Although it is not essential, you may wish to add some sudo configuration using the command visudo that will allow the coral user to do a limited set of things (such as to call ant) as the root user. To do this, you should add the following lines to the end of the sudoers file (usually found in /usr/local/etc/sudoers). In this case you should replace the string "your_xreporter_host with the common name of the machine on which you expect to install and run xreporter. Also, if you plan on installing Tomcat 5.5 rather than Tomcat 6, you should replace the string "tomcat6" with "tomcat5.5" in the appropriate locations.

# Host alias specification
Host_Alias      XR_HOSTS = your_xreporter_host

# User alias specification
# User_Alias CORAL is the list of people who can manually start the
# xreporter system by running the appropriate Phoenix and Tomcat start
# scripts.  This MUST include 'coral' and may include you or other
# trusted personnel in a comma-separated list.
User_Alias      CORAL = coral

# Runas_Alias XR_OWNER should ONLY include 'coral'
Runas_Alias     XR_OWNER = coral

# Cmnd alias specification
Cmnd_Alias      BUILD_XR = /usr/local/ant/bin/ant, /usr/bin/make, /bin/cp, \
Cmnd_Alias      XR_START = /usr/local/tomcat6/bin/startup.sh, \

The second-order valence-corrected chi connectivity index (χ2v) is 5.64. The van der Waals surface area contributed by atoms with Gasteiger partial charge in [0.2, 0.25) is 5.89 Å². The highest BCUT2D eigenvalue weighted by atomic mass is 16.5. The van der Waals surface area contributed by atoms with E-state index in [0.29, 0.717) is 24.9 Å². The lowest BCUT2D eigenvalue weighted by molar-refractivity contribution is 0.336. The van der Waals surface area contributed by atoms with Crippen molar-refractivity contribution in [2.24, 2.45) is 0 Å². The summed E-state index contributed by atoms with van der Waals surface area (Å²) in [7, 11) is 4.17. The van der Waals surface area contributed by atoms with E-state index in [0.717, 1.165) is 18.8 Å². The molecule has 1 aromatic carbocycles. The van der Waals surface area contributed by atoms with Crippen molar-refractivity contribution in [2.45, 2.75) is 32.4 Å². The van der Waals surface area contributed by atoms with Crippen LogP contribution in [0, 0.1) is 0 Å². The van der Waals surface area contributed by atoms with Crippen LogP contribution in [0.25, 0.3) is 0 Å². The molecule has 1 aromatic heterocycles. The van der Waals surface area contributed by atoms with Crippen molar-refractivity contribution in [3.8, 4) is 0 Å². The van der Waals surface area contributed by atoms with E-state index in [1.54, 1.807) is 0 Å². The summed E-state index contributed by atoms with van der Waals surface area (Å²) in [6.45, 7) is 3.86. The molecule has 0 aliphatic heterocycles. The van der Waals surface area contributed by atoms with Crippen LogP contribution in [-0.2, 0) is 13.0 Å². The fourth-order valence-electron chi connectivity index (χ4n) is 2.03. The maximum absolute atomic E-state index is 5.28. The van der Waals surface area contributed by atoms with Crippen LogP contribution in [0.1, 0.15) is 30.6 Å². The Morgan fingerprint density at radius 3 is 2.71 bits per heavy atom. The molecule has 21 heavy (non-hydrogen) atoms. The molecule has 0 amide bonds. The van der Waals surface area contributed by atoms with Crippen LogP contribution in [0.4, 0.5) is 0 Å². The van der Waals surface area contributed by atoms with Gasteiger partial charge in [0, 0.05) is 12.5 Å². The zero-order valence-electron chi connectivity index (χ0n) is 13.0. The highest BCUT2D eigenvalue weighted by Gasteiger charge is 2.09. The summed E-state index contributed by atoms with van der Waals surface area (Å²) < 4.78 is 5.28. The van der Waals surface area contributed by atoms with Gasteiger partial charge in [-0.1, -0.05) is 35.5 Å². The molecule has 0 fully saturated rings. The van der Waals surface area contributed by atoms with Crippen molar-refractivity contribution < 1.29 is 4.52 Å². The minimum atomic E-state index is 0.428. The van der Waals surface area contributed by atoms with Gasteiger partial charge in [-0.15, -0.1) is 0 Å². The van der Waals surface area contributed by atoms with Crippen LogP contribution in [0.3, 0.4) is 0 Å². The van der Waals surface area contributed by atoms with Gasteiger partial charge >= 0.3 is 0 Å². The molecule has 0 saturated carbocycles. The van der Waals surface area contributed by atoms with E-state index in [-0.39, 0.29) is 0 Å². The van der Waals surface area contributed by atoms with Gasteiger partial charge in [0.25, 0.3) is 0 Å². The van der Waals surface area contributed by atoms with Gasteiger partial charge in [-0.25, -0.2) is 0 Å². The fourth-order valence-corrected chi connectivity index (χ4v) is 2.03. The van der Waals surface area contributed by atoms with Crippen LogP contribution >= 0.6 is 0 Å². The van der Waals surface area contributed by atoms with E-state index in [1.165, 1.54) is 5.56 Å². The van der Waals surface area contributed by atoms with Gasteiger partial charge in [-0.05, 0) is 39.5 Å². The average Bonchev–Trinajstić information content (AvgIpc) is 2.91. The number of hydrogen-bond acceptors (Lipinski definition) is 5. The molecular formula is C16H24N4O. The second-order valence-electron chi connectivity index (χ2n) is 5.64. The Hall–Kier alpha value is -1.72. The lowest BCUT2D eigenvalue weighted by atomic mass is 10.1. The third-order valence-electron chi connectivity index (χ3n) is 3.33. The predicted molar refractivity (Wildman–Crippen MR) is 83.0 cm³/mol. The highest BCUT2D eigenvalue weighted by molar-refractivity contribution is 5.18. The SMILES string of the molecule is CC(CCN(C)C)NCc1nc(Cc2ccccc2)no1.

/usr/local/tomcat6/bin/shutdown.sh \

# User privilege specification
                                                                               # Turn off the 'lecture' given before the first use of sudo because
# this will interfere with the automated build and run processes used
# in opencoral.
Defaults:CORAL          !lecture

Database Considerations for Running xReporter

Assuming that you have already installed Coral, you likely already have the database users and tables that are needed by xReporter. xReporter makes use of two database users:

  • rptmgr: the xReporter administrator that checks which roles and, based on those roles, which reports are visible to each xReporter user. In general, this database user will have the same password as all of the other *mgr database users.